As 2012 comes to a close, we humans consider what 2013 will bring. We examine our life and work. We then map out resolutions that can get us back on our desired path – to health, to better relationships, to managing our finances better, whatever.
The most common New Year’s Resolutions are aimed at improving our physical selves – losing weight, getting more fit, eating heather, quitting smoking, etc. Setting health standards like these are a very good thing! And, some research indicates that fewer than 23% of people who make resolutions keep them.
This terrific NY Times article outlines proven strategies for creating New Year’s Resolutions with specific goals, then aligning brain power and will power to meet them.
Let me suggest a New Year’s Resolution for your consideration: creating a more positive leadership legacy in 2013.
Be Intentional About Your Leadership Legacy
We all create our legacy, day by day. Every plan, decision, and action tells your boss, peers, and staff what you stand for. What you value is transparent through your actions.
A negative leadership legacy creates anger, frustration, and fear in that leader’s team. A positive leadership legacy creates cooperation, enthusiasm, and productivity in that leader’s team. Here are three things to consider as you build a more positive leadership legacy in the coming year.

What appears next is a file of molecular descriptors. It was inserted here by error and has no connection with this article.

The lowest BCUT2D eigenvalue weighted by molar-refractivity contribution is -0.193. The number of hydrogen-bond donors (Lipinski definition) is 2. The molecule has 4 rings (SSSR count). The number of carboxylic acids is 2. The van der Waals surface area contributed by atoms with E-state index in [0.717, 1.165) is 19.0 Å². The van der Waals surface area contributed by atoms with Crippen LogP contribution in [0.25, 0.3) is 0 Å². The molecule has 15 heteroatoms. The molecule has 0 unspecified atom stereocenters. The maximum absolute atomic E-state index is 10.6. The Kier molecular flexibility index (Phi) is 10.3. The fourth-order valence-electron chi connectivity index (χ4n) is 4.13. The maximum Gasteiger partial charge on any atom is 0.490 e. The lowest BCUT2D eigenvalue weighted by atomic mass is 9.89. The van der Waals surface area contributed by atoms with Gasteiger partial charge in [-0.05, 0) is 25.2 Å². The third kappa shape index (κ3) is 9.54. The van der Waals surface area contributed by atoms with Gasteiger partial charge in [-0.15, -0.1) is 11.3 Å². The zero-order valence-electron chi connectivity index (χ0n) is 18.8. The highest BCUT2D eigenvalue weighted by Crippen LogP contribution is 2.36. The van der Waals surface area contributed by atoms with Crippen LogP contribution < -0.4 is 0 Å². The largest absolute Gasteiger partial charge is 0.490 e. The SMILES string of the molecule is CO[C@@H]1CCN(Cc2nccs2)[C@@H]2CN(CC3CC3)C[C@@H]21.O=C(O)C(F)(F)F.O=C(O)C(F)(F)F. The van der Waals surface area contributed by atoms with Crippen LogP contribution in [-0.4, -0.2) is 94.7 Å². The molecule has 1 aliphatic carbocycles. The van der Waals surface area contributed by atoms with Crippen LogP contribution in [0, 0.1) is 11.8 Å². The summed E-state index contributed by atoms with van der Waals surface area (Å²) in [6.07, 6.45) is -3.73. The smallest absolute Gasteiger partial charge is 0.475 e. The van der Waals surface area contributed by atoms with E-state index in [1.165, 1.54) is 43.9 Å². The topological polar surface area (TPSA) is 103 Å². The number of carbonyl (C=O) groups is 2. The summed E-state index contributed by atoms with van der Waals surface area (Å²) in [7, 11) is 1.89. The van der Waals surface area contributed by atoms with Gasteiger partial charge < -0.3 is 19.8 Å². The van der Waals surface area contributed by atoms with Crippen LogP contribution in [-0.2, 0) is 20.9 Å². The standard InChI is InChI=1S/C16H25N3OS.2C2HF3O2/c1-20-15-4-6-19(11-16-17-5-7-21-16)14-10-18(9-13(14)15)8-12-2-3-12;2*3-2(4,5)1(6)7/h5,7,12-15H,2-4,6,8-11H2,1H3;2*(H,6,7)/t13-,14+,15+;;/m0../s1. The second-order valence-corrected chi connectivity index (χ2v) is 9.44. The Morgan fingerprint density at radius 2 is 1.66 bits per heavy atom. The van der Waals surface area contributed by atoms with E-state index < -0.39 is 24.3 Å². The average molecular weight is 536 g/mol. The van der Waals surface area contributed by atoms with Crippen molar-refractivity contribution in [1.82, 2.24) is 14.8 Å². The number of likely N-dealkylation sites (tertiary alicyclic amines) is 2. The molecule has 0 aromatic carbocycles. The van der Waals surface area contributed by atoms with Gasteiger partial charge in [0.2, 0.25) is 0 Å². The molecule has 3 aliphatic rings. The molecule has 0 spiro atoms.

Define what a good job looks like! Create a “contribution plan” for each team member, with clear goal standards and clear values standards. To ensure goal clarity, create specific, measurable goals that align with the team’s purpose and strategy. To ensure that goals are accomplished in ways that honor the team’s values, create behaviors that outline how team members will treat leaders, peers, followers, and customers. Then, hold all accountable for the goals & values in their contribution plan.
Pay attention to what you pay attention to! Once goals are set, leaders need to follow up to ensure progress is happening, quality standards are exceeded, and deadlines are met. That doesn’t happen consistently. Once values standards are set, leaders need to follow up to ensure that valued behaviors are being modeled. For example, if integrity is one of your team’s values, you might define it behaviorally with a statement like, “Keep your promises – do what you say you will do.” That places the burden on every player, not just the leader.
Connect before you direct! Be nice. In many organizations today, boss and follower interactions and relationships are not consistently civil. Civility in your work environment is a minimum standard; demonstrate it and coach staff to do the same. Move the needle from civility to compassion by being proactively compassionate with staff. Validate others’ efforts as well as accomplishment. Greet people kindly each day. Listen to their ideas with interest (not distain). Delegate responsibility to talented, values-aligned staff.
Join in the conversation about this post/podcast in the comments section below. What might you do in 2013 to ensure your leadership legacy is a positive one, not neutral or negative?
What is it like to live in your organization’s culture? Complete my new Performance-Values Assessment. Results and analysis are described on my blog site’s research page.
This new research can help you refine your organization’s corporate culture. Contact me to discuss conducting the Performance-Values Assessment in your organization.
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